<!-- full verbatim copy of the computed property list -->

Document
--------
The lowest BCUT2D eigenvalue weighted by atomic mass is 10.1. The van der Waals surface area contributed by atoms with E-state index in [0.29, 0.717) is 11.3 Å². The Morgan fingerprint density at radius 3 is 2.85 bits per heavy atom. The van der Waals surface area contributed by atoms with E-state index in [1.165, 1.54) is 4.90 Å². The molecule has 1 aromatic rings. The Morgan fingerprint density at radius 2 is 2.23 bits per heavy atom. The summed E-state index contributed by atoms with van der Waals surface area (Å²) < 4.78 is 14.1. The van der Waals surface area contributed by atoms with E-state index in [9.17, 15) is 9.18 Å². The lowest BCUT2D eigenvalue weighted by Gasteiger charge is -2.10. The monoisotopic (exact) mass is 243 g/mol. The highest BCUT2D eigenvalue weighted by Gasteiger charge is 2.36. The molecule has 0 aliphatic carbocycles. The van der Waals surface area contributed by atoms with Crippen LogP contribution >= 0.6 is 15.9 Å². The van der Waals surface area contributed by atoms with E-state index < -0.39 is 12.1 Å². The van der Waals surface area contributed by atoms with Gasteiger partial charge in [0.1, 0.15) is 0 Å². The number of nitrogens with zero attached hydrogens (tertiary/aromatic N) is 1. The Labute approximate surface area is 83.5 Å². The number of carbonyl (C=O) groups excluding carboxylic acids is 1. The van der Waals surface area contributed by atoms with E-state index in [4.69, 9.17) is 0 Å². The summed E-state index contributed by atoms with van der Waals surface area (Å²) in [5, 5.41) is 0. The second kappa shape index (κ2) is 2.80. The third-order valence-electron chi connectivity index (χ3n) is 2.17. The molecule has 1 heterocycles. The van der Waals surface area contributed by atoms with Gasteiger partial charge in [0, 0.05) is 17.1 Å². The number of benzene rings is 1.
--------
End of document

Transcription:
The lowest BCUT2D eigenvalue weighted by atomic mass is 10.1. The van der Waals surface area contributed by atoms with E-state index in [0.29, 0.717) is 11.3 Å². The Morgan fingerprint density at radius 3 is 2.85 bits per heavy atom. The van der Waals surface area contributed by atoms with E-state index in [1.165, 1.54) is 4.90 Å². The molecule has 1 aromatic rings. The Morgan fingerprint density at radius 2 is 2.23 bits per heavy atom. The summed E-state index contributed by atoms with van der Waals surface area (Å²) < 4.78 is 14.1. The van der Waals surface area contributed by atoms with E-state index in [9.17, 15) is 9.18 Å². The lowest BCUT2D eigenvalue weighted by Gasteiger charge is -2.10. The monoisotopic (exact) mass is 243 g/mol. The highest BCUT2D eigenvalue weighted by Gasteiger charge is 2.36. The molecule has 0 aliphatic carbocycles. The van der Waals surface area contributed by atoms with Crippen LogP contribution >= 0.6 is 15.9 Å². The van der Waals surface area contributed by atoms with E-state index < -0.39 is 12.1 Å². The van der Waals surface area contributed by atoms with Gasteiger partial charge in [0.1, 0.15) is 0 Å². The number of nitrogens with zero attached hydrogens (tertiary/aromatic N) is 1. The Labute approximate surface area is 83.5 Å². The number of carbonyl (C=O) groups excluding carboxylic acids is 1. The van der Waals surface area contributed by atoms with E-state index in [4.69, 9.17) is 0 Å². The summed E-state index contributed by atoms with van der Waals surface area (Å²) in [5, 5.41) is 0. The second kappa shape index (κ2) is 2.80. The third-order valence-electron chi connectivity index (χ3n) is 2.17. The molecule has 1 heterocycles. The van der Waals surface area contributed by atoms with Gasteiger partial charge in [0, 0.05) is 17.1 Å². The number of benzene rings is 1.